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Spreading the Word

He said to them, ‘Go into all the world, and preach the Good News to the whole creation.’” Mark 16:15 

The Abrahamic religions were originally confined to the relatively small geographical areas in which they first appeared, and their Scriptures were preserved in the languages of the people to whom they had been revealed. But the growth of the Jewish Diaspora, the evangelical mission of Paul to the Gentiles, and the military conquests of the early Islamic armies spread the knowledge of these monotheistic faiths far beyond their early geographic centers to an ever-expanding periphery, reaching a broad range of peoples speaking an extensive array of languages. Because these new adherents often did not understand the original languages of the Scriptures, a variety of strategies emerged for transmitting the texts of revelation and sacred history. With so much of each scriptural text dependent on the nuance of its original linguistic tradition, even subtle differences in wording had the potential to cause dramatic shifts in meaning. As a result, direct translations were often fraught with problems and rife with misunderstood words or concepts. One remedy to this situation was the use of polyglot texts, where the original text was presented along with one or more translated versions, written or printed, usually side by side, on the same page.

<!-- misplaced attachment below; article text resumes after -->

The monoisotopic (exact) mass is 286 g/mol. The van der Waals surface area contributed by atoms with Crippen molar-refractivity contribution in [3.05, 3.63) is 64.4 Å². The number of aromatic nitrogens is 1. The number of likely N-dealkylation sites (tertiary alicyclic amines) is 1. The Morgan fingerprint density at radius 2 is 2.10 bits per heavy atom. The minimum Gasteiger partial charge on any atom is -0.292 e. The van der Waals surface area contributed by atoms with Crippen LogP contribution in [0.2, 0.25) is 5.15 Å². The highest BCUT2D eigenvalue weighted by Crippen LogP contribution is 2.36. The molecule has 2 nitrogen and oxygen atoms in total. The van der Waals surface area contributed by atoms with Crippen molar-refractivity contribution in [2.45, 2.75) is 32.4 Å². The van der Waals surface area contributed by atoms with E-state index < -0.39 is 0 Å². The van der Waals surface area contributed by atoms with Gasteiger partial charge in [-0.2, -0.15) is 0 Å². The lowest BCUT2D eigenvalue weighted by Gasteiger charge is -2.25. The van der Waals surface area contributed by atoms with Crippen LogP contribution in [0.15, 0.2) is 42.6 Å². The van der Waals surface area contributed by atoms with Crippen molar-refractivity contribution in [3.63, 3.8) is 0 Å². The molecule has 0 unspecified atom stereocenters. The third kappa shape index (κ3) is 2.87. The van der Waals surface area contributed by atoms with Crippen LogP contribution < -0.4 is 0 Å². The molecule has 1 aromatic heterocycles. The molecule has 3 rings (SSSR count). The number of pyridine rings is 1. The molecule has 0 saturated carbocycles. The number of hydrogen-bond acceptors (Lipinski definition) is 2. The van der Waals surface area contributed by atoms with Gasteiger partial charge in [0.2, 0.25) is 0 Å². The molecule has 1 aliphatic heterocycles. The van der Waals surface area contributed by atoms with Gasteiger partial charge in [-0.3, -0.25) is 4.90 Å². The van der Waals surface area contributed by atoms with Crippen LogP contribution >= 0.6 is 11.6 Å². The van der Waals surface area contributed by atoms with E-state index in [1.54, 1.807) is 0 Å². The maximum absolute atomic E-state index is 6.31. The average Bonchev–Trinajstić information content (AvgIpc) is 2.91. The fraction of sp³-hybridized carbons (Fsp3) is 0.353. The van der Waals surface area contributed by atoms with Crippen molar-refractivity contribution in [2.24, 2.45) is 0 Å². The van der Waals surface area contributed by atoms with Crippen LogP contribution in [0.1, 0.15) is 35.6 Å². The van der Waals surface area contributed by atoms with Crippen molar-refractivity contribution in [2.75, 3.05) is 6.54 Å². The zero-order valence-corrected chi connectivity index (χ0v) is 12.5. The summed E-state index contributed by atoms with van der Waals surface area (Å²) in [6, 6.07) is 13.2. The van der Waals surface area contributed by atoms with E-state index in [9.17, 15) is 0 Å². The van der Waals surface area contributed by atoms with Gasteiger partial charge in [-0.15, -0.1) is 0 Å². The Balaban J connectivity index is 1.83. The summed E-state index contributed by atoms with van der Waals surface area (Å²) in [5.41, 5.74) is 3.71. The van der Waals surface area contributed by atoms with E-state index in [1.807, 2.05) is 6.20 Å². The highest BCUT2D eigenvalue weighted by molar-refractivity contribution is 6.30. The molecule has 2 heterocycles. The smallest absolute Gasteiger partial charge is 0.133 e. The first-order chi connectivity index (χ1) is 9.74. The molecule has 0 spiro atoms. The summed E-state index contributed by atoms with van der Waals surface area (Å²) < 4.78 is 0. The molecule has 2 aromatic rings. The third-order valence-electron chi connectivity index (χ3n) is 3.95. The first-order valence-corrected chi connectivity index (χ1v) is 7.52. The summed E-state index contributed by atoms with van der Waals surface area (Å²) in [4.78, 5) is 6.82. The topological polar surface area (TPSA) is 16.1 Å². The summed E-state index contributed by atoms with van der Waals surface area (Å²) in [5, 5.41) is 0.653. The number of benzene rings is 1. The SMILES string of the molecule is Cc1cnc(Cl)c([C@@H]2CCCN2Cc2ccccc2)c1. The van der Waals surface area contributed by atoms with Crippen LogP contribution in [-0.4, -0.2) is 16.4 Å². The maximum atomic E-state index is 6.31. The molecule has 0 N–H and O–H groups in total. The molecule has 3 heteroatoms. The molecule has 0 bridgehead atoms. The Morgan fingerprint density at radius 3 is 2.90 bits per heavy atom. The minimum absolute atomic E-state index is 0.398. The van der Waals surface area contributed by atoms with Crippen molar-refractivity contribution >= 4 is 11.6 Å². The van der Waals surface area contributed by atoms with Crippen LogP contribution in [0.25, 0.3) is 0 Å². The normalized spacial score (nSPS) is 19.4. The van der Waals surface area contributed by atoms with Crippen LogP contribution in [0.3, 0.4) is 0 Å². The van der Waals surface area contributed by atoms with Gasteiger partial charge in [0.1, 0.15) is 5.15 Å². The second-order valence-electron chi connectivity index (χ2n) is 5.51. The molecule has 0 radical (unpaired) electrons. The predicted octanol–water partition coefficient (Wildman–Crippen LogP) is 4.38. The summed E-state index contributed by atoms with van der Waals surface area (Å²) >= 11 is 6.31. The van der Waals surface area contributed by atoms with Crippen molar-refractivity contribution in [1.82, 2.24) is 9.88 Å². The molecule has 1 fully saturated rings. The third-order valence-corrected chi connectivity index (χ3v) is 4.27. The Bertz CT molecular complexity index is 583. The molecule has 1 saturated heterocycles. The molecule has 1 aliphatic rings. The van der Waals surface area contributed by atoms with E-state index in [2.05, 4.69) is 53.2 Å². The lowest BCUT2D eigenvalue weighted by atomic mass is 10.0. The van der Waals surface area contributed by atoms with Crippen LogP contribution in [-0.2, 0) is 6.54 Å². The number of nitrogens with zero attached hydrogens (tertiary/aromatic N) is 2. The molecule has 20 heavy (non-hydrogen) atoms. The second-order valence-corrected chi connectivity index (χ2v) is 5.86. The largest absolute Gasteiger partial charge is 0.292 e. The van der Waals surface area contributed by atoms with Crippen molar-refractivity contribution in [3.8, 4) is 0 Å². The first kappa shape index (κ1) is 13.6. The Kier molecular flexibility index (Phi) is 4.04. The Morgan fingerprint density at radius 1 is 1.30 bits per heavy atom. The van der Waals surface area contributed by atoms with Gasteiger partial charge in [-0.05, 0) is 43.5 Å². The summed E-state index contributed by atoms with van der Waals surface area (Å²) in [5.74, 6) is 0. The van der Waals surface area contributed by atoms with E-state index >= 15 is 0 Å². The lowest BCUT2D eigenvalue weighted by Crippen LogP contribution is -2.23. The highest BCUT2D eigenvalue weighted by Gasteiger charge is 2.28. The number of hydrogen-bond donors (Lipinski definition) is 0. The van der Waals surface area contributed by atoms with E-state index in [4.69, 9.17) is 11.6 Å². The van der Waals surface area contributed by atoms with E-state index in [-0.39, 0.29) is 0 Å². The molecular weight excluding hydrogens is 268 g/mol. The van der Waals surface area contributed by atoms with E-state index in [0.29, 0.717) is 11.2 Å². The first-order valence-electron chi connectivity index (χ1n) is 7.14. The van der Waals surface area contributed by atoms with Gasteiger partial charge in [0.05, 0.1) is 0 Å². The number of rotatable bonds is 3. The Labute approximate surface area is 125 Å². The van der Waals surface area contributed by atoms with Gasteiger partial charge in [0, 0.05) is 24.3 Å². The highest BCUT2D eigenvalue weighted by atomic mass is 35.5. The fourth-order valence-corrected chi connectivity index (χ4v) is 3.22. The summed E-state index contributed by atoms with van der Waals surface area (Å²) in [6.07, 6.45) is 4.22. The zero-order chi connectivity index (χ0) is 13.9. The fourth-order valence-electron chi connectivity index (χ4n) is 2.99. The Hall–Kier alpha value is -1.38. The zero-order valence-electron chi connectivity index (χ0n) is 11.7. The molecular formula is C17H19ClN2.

The translation of Scripture into these many vernacular tongues has been a long and complex process. The transition from handwritten manuscript to printed book enabled an exponential expansion of the texts’ availability, and the rise of new electronic technologies has fostered true global accessibility. The sacred Scriptures of the three Abrahamic faiths, in all of their translations and polyglot versions, are by far the most geographically widespread and linguistically diverse body of literature the world has ever seen.

Images: Psalterium, Hebraeum, Graecum, Arabicum, Chaldaeum [Psalter, in Hebrew, Greek, Arabic, and Aramaic; Genoa Psalter]. Agostino Giustiniani, O.P., editor. Genoa: Petrus Paulus Porrus, 1516. NYPL, Rare Book Division.